A BENT/Disgaytalk Forum

Disgaytalk is the online discussion group associated with BENT, where men discuss their cripgay lives. Like all such lists, the quality of the discussion ebbs and flows, but often the sparks fly.

From time to time, with the cooperation of the participants, BENT will present an edited version of an exchange we think will interest a wider audience.

Please let us know what you think by writing to BENT or by joining Disgaytalk.


The question this time: Is disability a factor in the kind of guys you choose to date?

RAY: Up until I was about eighteen I never really identified as disabled. The (painful) truth is that I was in denial about my own disability, and wanted to have very little to do with "those people." In high school, I never had much luck in lust. Everybody wanted to be my friend, because I was cool, and hung out with a fast crowd, but I didn't exactly have a stable of potential bed partners. Then, I moved to Berkeley, and circumstantially started hanging out with some cool crips. My best friend was working as an attendant for this guy living with three other crips. They partied nonstop, consequently I spent A LOT of time there. Hanging out with them, I became more comfortable with my own disability. And here I am today, typing this e-mail, wearing my "SuperCrip" T-shirt.

JOHN: I honestly don't think it really matters to me. For a while, when I was younger, I think I actively rejected the idea, because I'd always been taught as a kid that I shouldn't even bother wasting my energies dreaming of dating someone able bodied. Being the rebellious type, like most young people, my initial reaction was to want to prove them wrong. But I think—or at least I hope—that I grew out of that knee-jerk reaction.

RAY: Growing out of things, yeah. It really mattered to me for far too long. Up until maybe five or six years ago, I never would have dated anyone disabled. Some of it was no doubt due to the old internalized self-loathing routine. Also, being the stubborn bastard that I am, I never wanted to date a crip, because the (nondisabled) world assumes that if we date anyone it's going to be each other. I guess I felt like I needed to prove something to the world. As I've become more involved in the community, however, I've met quite a few crips who I wouldn't have minded getting to know better. Still, to this day, all of my "relationships" have been with nondisabled people. At this point in my life I don't think I'd have any trouble starting a relationship with another disabled person. Other than of course, the fact that the people I have been interested in lately have yet to return the favor.

CK: Hey, all you sexual human beings, I am turned on to those with disabilities, especially Cerebral Palsy and Muscular Dystrophy. I have mild CP and my boyfriend has mild MD. Maybe I'm attracted to guys with CP because of their movements and the way they hold their bodies. Does this make sense to you? My boyfriend and I know a man with CP who can't control anything, nor can he verbally communicate. We love to give him pleasure. And for those with MD, I love the way that their limbs go all weak. I used to know an MD young man who was straight, and we'd go camping together. I would assist him with dressing and taking him to the loo, however my lust for him never got as far as sexual touch as I know that we had boundaries, and I was acting as his Personal Assistant.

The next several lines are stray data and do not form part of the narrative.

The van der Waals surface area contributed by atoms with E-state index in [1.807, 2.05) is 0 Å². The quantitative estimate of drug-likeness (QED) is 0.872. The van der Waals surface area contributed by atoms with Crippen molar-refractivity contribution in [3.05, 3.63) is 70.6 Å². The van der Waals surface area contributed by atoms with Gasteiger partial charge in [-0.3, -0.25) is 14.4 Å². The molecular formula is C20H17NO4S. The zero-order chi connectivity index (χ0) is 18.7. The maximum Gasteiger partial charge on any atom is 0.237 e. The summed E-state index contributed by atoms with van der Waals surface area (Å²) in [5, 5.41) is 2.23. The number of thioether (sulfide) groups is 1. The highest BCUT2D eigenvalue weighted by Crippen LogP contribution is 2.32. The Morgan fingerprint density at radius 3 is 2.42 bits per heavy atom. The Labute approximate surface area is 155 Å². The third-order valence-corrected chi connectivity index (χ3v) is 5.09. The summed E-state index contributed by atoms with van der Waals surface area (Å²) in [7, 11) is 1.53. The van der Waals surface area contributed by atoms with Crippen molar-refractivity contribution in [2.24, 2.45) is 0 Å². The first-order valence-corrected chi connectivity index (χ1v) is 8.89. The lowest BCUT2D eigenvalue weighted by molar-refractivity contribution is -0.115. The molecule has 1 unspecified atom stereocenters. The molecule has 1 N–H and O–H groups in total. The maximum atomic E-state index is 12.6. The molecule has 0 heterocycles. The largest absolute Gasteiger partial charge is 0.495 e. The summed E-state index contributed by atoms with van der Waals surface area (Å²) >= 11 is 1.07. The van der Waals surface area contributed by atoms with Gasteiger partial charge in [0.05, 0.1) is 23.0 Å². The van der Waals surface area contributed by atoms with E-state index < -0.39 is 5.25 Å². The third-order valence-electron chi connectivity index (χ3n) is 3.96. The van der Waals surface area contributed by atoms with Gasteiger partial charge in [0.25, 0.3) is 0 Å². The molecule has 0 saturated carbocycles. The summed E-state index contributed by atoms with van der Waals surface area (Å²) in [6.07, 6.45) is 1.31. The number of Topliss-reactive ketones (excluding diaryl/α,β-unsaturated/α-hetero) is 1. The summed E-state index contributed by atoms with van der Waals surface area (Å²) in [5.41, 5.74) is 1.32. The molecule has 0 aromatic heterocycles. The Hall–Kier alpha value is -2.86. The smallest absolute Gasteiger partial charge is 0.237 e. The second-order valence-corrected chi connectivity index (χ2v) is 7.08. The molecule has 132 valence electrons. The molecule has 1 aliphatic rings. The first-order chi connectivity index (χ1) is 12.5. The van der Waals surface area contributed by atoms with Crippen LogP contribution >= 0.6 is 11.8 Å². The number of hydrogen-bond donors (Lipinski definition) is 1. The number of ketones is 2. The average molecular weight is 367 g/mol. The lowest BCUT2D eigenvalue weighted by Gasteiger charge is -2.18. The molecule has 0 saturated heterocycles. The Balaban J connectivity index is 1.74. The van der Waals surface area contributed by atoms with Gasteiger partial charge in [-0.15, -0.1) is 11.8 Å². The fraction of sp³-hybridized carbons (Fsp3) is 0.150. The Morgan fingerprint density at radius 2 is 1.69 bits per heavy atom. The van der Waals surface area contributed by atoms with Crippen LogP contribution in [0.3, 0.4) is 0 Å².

Recently when I watched the disabled Olympics I loved watching the CP runners running around the track. By the way, what do all of you think about bareback fucking? I find putting condoms on very difficult as my fingers don't allow me, so I don't bother. I am fully aware that this kind of lovemaking can be riskfull. How do other guys cope with this problem?

MAX: I think barebacking is just plain foolish in this day and age, but it seems to be a growing trend. The use of rubbers in light of limited ability to use the hands is something worth discussing. I'd be very interested to hear comments and real life stories about how people have or haven't coped. I have always found using rubbers to be erotic, so I was a bit ahead of the game in that respect. One disabled friend of mine is very scared of getting AIDS, stating that he already has enough to deal with. Anyway, I just hope you guys out there will remember to play safe— play often, but safe. And anyone who needs help slipping a rubber on, just give a holler.

DON: I'm another one of those "serial monogamists," so dating wasn't an issue for me for a lot of years. Back in the '70's, when swinging came into vogue, we didn't "date," we took hostages! Anyway, dating wasn't a gay concept. We didn't have "boyfriends," either. You met someone and if there was an attraction you tried to have sex, before too many words were exchanged—like names—and an illusion spoiled your encounter. The issue of disabled vs. nondisabled didn't apply for me through my first two captive situations, one for five years, the next for eleven. It was while I was with my second lover that I got cancer, and the colostomy. My MD diagnosis came about after he died, and then disability became an issue for the first time.

When I got on the Web, early this year, I tried to find other guys in the same boat. The search engines don't handle "gay" and "disabled", or any variation thereof, very well. Finally, just before finding Disgaytalk and salvation, I started a site for gay men with disabilities, only I didn't know about BENT then, so, not wanting to offend, I called it "gayphyschal," for gay men with physical-challenges-differences-disabilities. Oy! "CRIPFAGS?" I couldn't have conceived of it. For a month, no one showed. Then Bruce arrived. It was just the two of us for a long time. To wrap this up: He has Progressive Primary MS, and there was a chemistry that led to our becoming cyberlovers (we finally met last month). That we both have disabilities makes things infinitely more comfortable. No wondering what to disclose or when. Eliminated is any feeling of self-consciousness, or the need to explain or apologize (yeah, I woulda done that), or question motives. Aside from all of the other things we have in common, disability brought us together, against all odds, and enables us to share this community.